Germany is 'getting us all hooked on Russian gas' says expert
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The Rhine, which is one of Europe’s most important rivers, is currently facing closure on account of critically low water levels. This has forced Uniper, one of Berlin’s largest gas companies to warn face an “irregular operation” at a major power plant, which could lead to lower production. The company noted that its 510MW, coal-fired Staudinger-5 plant could face production difficulties until early next month, due to disruptions to coal supplies along the river.
This comes at a pivotal moment when European countries are scrambling to boost their energy reserves, fearing a nightmarish winter as Russia threatens to cut off gas supplies.
Over the past month, Russian President Vladimir Putin has been cutting off gas supplies to Europe at a much faster rate.
Russia has cut the amount of gas flowing into Europe through the Nord Stream 1 pipeline to no more than 33 million cubic meters of gas per day, or about a fifth of capacity.
Fearing a complete squeeze of gas by winter, EU leaders are shoring up their gas reserves.
Meanwhile, the drought that’s currently gripping Europe has lead to the water levels on the Rhine sinking, which is forcing barges on the waterway to carry smaller loads in order to pass through key chokepoints.
Experts warn that further drying of the river may result in a situation where passage is impossible.
The Rhine, which runs nearly 800 miles from Switzerland to the North Sea, is key to a number of major companies in Germany, including chemicals giant BASF, as a route to carry supplies, and as a source of water for cooling machinery.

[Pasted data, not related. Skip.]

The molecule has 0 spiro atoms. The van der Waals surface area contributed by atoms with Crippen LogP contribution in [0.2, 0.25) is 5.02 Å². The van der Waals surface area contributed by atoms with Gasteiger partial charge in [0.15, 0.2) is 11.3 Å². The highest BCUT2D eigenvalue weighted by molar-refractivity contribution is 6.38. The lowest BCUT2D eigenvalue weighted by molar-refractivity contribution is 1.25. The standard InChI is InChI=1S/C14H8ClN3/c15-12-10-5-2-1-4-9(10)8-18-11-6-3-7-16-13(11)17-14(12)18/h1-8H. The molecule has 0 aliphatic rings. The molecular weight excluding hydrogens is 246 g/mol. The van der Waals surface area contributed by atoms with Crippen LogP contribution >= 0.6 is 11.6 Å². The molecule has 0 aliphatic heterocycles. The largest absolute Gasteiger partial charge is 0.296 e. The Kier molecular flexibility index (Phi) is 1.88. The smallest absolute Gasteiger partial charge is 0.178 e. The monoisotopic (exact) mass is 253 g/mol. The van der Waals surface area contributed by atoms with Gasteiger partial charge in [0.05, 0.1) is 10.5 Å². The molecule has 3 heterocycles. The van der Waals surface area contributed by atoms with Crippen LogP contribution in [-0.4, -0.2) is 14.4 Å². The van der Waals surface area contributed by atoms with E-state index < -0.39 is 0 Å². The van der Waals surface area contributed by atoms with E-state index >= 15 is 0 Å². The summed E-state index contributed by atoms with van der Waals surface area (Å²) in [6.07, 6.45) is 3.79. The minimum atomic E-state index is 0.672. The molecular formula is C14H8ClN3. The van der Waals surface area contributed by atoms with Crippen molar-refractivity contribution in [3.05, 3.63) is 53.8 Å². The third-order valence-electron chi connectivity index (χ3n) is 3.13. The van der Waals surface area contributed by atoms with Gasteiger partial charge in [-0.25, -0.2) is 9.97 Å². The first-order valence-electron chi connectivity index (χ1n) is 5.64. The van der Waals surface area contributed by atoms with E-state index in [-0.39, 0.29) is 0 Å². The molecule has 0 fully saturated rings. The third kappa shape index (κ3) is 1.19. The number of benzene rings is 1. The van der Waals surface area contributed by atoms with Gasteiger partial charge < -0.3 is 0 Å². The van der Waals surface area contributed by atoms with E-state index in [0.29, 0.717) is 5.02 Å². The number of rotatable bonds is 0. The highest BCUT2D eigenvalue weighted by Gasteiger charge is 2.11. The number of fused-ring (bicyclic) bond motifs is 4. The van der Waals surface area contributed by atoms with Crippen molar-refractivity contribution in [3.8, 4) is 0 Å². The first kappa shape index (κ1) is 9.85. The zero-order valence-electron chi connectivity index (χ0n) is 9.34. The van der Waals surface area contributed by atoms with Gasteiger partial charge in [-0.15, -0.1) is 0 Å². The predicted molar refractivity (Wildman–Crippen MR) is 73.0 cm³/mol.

Deutsche bank warned that these low water levels echoed a similar situation in 2018, where several low levels at the Kaub bottleneck resulted in Berlin losing 0.2 percentage points off its growth.
Their analysts warned that Germany’s dependence on the river could prove to be an “Achilles’ hell”, highlighting the “outstanding importance” of the Rhine to the country’s internal transportation.
They said: “If an accident were to occur under the current conditions, blocking a shipping channel, the effects would be far more severe than in normal times.”
Experts predict that the water levels at Kaub, which have already dropped past the “extreme” threshold of 80cm, will fall further during this month.
Aside from coal plants, the scorching summer has also proved to be a major issue for nuclear power plants in France, as rivers that were previously used for cooling, have become too warm to be used for the process.
Without cooler water supplies, six nuclear power plants in France have been forced to reduce their output drastically.
These include the Golfech power station, which lies on the Garonne river and had to reduce its production by 1000MW since July 13.
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